Just when it seems that this long, frigid winter will never end, spring is set to make a grand entrance on campus. One of its earliest appearances will occur near the northeast entrance to Ketchum Hall when the large round buds on the Cornelian Cherry (Cornus mas) tree burst open with a flourish of showy yellow blossoms. Growing in small, tight clusters, these blossoms will remain for several weeks. Then Cornelian Cherry will be dressed in deep green leaves, elliptical in shape, with prominent arcuate, or curved, veins.
Cornus mas is a member of the Dogwood family and is native to central and southern Europe and western Asia. William Turner, the sixteenth-century British physician and natural historian, recorded its presence in the British Isles in 1551. Although it is popular in the U.S. as an ornamental shrub or tree, the Cornelian Cherry was originally cultivated for its fruit. When they ripen in late summer, these ruby-hued berries add yet another color to the landscape.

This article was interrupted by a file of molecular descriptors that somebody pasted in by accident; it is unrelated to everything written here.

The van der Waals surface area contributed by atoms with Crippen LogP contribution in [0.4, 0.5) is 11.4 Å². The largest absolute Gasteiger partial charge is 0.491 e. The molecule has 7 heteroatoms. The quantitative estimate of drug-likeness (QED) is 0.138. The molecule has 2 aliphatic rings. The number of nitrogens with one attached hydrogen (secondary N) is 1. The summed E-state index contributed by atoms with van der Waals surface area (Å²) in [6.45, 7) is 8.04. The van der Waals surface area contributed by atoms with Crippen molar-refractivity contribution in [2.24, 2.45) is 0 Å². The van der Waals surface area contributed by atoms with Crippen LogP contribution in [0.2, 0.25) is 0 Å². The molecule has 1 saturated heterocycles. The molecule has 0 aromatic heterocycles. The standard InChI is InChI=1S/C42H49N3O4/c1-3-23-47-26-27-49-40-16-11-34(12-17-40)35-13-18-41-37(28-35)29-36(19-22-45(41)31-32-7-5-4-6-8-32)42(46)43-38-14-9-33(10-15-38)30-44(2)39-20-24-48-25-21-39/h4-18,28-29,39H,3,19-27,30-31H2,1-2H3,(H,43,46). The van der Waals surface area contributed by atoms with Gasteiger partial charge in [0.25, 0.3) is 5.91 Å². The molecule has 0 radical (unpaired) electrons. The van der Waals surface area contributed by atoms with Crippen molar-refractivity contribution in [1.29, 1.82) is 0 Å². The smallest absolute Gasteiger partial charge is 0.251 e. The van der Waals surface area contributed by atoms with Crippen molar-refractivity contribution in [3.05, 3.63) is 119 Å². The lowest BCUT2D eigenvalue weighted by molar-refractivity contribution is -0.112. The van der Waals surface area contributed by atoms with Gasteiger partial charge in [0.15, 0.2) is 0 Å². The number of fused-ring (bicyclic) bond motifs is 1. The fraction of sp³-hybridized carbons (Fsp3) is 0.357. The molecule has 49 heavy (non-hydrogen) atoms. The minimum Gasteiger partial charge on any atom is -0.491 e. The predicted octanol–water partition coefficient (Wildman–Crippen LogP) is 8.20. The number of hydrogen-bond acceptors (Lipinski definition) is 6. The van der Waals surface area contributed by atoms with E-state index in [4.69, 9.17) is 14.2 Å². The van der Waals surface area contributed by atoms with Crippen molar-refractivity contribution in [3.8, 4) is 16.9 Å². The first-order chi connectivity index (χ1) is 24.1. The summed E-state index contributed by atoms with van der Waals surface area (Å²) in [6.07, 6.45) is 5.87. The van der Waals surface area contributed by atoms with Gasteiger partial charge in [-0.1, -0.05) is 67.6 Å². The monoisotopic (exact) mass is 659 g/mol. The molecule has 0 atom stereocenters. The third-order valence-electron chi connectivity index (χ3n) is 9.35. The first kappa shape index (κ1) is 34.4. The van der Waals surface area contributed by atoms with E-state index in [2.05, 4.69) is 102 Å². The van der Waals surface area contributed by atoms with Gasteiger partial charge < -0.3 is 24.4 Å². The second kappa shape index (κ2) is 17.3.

The fruit, which does not fully ripen until it drops from the tree, has been compared in taste to the cranberry or a sour cherry. Humans have discovered multiple uses for the fruit, including herbal medicines, jams, syrup, wine and liqueurs; it is even kept in brine and used like olives. Non-human consumers include bees, birds, rabbits and squirrels. Butterflies find it a suitable larval host and are attracted to its nectar.
The name Cornus, meaning “horn,” is a reference to the hard wood of the tree. It is extremely dense and does not float in water. Ancient craftsman preferred it for the production of weapons and tools; it is still used for tools and machine parts. The felt used to make the Turkish fez was colored with dye made from the bark, and oil can be extracted from the pits.
The Cornelian Cherry is a slow-growing, relatively small tree, reaching only 15 to 25 feet in height at maturity. But what it lacks in stature is more than made up in the beauty and color it adds to our campus. Be sure to watch for it to blossom in the coming days. This tree was planted in the Maud Gordon Holmes Arboretum as a memorial to Dr. Z. D. Robinson and his wife, Patricia McNaney Robinson.
You can support our beautiful urban campus by making a gift to the Campus Beautification/BSCenery Fund (310509) through the Faculty and Staff Appeal.
Article submitted by Laura Klenk, assistant professor, Elementary Education and Reading Department
Photo by Michael Gallo, instructional support assistant, Campus Services